Tens of thousands of people were forced into cramped shelters by a powerful storm pounding the Philippines on Friday, making social distancing nearly impossible as the nation battles the coronavirus pandemic.
Typhoon Vongfong flattened flimsy coastal homes when it roared ashore on central Samar island on Thursday, but then weakened into a severe tropical storm on its path north to the capital Manila.
The storm hit as tens of millions of Filipinos are hunkered down at home against the coronavirus, but at least 141,700 had to flee in central Bicol province because of the powerful storm, disaster officials said.
“We have to wear masks and apply distancing at all times,” said local police official Carlito Abriz. “It’s difficult to enforce because they (the evacuees) are stressed. But we are doing our best.”
Bicol saw less damage than hard-hit Samar, so some of those in shelters had begun to return home after the storm passed on Friday, disaster officials reported.
Authorities have said they will run shelters at half of capacity, provide masks to people who don’t have them and try to keep families grouped together.
However, many spaces normally used as storm shelters have been converted into quarantine sites for people suspected of being infected with coronavirus.
“The challenge really lies in the physical distancing,” said disaster official Junie Castillo, who added they were housing people in classrooms emptied by the pandemic.
Fortunately the central region where the storm struck first is not one of the hotspots of the Philippines’ outbreak, which has seen 11,876 reported infections and 790 dead.
Tens of millions more people live along Vongfong’s path, which is forecast to take it near the densely populated capital Manila later Friday or early Saturday.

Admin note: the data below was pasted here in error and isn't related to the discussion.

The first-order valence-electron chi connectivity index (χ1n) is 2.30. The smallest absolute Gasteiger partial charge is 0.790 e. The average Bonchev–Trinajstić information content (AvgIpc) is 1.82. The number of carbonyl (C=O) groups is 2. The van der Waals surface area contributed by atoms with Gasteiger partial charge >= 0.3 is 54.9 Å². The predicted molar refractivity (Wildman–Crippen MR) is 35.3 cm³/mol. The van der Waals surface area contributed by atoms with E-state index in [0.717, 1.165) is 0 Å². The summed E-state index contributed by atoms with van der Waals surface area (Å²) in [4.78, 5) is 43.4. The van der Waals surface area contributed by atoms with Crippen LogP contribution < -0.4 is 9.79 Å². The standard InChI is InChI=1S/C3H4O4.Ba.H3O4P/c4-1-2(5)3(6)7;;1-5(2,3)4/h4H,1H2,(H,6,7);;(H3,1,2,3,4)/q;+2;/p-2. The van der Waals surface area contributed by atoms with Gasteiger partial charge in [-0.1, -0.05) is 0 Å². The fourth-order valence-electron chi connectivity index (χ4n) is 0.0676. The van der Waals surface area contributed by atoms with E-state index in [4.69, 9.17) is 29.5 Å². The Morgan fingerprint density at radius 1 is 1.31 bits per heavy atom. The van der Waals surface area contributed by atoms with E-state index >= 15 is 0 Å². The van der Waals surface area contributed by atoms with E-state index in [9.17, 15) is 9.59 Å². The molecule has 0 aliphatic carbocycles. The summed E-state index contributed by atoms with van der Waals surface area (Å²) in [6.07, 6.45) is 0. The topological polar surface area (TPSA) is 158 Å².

Disaster officials in Manila, which is the center of the nation’s virus outbreak, said they have not ordered pre-emptive evacuations for the capital but have issued storm warnings.
Authorities have not reported any deaths so far, but disaster crews had not yet completed their assessment of hard-hit areas cut off by the storm.
It is not unheard of for disasters to overlap in the Philippines, and some 22,000 people were evacuated from the slopes of the active Mayon volcano ahead of the typhoon’s arrival.
Heavy rains in the past have sent landslides of debris cascading down the volcano, burying and killing the communities in their paths.
Typhoons are a dangerous and disruptive part of life in the Philippine archipelago, which gets hit by an average of 20 storms and typhoons each year.
The storms put millions of people in disaster-prone areas in a state of constant poverty and rebuilding.
A July 2019 study by the Manila-based Asian Development Bank said the most frequent storms lop 1% off the Philippine economy, with the stronger ones cutting economic output by nearly 3%.
Many of the areas in Vongfong’s path have already gone through much of their emergency disaster money while responding to the pandemic, and have asked the national government for help.
The country’s deadliest cyclone on record was Super Typhoon Haiyan, which left more than 7,300 people dead or missing in 2013.